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The slow build to the Orange Wave


 

Brad Lavigne, a key advisor to Jack Layton, maps out the NDP’s climb from also-ran to official opposition.

This next tier of NDP voter shared three key things in common with our base: they had a deep mistrust of Harper; they did not like Michael Ignatieff, even though they
were primarily Liberals; and they liked Jack.  More than anything, these folks were looking for someone in Ottawa they could trust. With Jack scoring well personally, the common denominators of leadership and trust fit in well with our leader-focused branding of the party.

They also saw Parliament, mired in partisan sniping, as a distant and dysfunctional entity that wasn’t getting things done for them, even as health care was suffering, there was a  jobs and pension crisis, and life was becoming less and less affordable.  The next election was an opportunity to seize on this sentiment. At the heart of what was wrong with Ottawa were the very players who were responsible for the deterioration. In other words, the status quo was responsible for the dysfunction. This positioning allowed us to answer the question of who we were running against in the campaign. If we could successfully make the case that the Conservatives, the Liberals and the Bloc were the reason Ottawa was broken, we could paint them as the problem and us as the solution.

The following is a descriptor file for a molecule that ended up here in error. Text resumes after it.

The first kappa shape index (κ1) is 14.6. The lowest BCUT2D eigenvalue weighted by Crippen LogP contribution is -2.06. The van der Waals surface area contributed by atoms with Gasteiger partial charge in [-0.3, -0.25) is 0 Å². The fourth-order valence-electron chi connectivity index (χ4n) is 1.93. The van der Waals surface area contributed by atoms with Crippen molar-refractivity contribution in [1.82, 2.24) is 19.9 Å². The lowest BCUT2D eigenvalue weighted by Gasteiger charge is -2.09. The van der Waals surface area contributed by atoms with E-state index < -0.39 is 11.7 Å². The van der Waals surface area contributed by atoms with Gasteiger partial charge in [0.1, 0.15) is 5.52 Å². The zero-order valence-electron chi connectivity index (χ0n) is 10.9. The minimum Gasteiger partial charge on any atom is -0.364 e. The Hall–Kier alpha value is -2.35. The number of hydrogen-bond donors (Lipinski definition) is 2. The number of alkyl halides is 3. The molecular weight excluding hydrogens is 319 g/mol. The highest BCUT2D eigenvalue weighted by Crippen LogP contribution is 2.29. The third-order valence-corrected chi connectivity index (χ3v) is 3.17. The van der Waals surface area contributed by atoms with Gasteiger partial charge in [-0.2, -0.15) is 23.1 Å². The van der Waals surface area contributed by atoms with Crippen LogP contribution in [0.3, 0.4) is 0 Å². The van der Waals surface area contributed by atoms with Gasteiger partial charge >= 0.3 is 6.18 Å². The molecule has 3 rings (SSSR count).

Here is John Geddes’ look at the NDP’s 2011 campaign. Here is my dispatch from the first week of that election. And here is what I wrote during the first week of the 2008 campaign, when Jack Layton announced his intention to be prime minister.


 

The slow build to the Orange Wave

  1. And then they elected Mulcair, who is a seasoned and professional politician–and exactly the kind of thing that perpetuates the problem.

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